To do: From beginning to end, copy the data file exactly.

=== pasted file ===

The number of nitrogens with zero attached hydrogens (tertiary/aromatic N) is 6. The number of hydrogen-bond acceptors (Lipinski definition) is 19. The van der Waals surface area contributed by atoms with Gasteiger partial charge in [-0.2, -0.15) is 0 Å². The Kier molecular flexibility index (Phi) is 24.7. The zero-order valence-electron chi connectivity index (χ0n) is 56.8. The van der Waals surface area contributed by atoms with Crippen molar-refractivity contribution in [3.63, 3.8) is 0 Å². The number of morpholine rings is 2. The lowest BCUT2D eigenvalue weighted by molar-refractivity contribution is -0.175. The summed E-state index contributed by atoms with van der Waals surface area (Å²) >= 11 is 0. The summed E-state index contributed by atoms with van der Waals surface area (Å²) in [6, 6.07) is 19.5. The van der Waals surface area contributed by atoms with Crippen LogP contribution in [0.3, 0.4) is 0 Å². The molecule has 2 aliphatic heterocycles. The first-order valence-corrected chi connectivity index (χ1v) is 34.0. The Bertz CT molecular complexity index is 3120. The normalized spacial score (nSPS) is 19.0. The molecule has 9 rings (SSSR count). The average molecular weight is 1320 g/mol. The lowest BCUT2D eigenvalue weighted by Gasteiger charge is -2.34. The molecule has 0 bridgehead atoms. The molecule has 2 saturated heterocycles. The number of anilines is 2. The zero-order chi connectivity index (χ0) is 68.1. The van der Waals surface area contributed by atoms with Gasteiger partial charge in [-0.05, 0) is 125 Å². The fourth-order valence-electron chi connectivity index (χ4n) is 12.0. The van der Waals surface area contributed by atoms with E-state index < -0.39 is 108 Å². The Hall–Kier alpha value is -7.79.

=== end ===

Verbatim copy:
The number of nitrogens with zero attached hydrogens (tertiary/aromatic N) is 6. The number of hydrogen-bond acceptors (Lipinski definition) is 19. The van der Waals surface area contributed by atoms with Gasteiger partial charge in [-0.2, -0.15) is 0 Å². The Kier molecular flexibility index (Phi) is 24.7. The zero-order valence-electron chi connectivity index (χ0n) is 56.8. The van der Waals surface area contributed by atoms with Crippen molar-refractivity contribution in [3.63, 3.8) is 0 Å². The number of morpholine rings is 2. The lowest BCUT2D eigenvalue weighted by molar-refractivity contribution is -0.175. The summed E-state index contributed by atoms with van der Waals surface area (Å²) >= 11 is 0. The summed E-state index contributed by atoms with van der Waals surface area (Å²) in [6, 6.07) is 19.5. The van der Waals surface area contributed by atoms with Crippen LogP contribution in [0.3, 0.4) is 0 Å². The molecule has 2 aliphatic heterocycles. The first-order valence-corrected chi connectivity index (χ1v) is 34.0. The Bertz CT molecular complexity index is 3120. The normalized spacial score (nSPS) is 19.0. The molecule has 9 rings (SSSR count). The average molecular weight is 1320 g/mol. The lowest BCUT2D eigenvalue weighted by Gasteiger charge is -2.34. The molecule has 0 bridgehead atoms. The molecule has 2 saturated heterocycles. The number of anilines is 2. The zero-order chi connectivity index (χ0) is 68.1. The van der Waals surface area contributed by atoms with Gasteiger partial charge in [-0.05, 0) is 125 Å². The fourth-order valence-electron chi connectivity index (χ4n) is 12.0. The van der Waals surface area contributed by atoms with E-state index < -0.39 is 108 Å². The Hall–Kier alpha value is -7.79.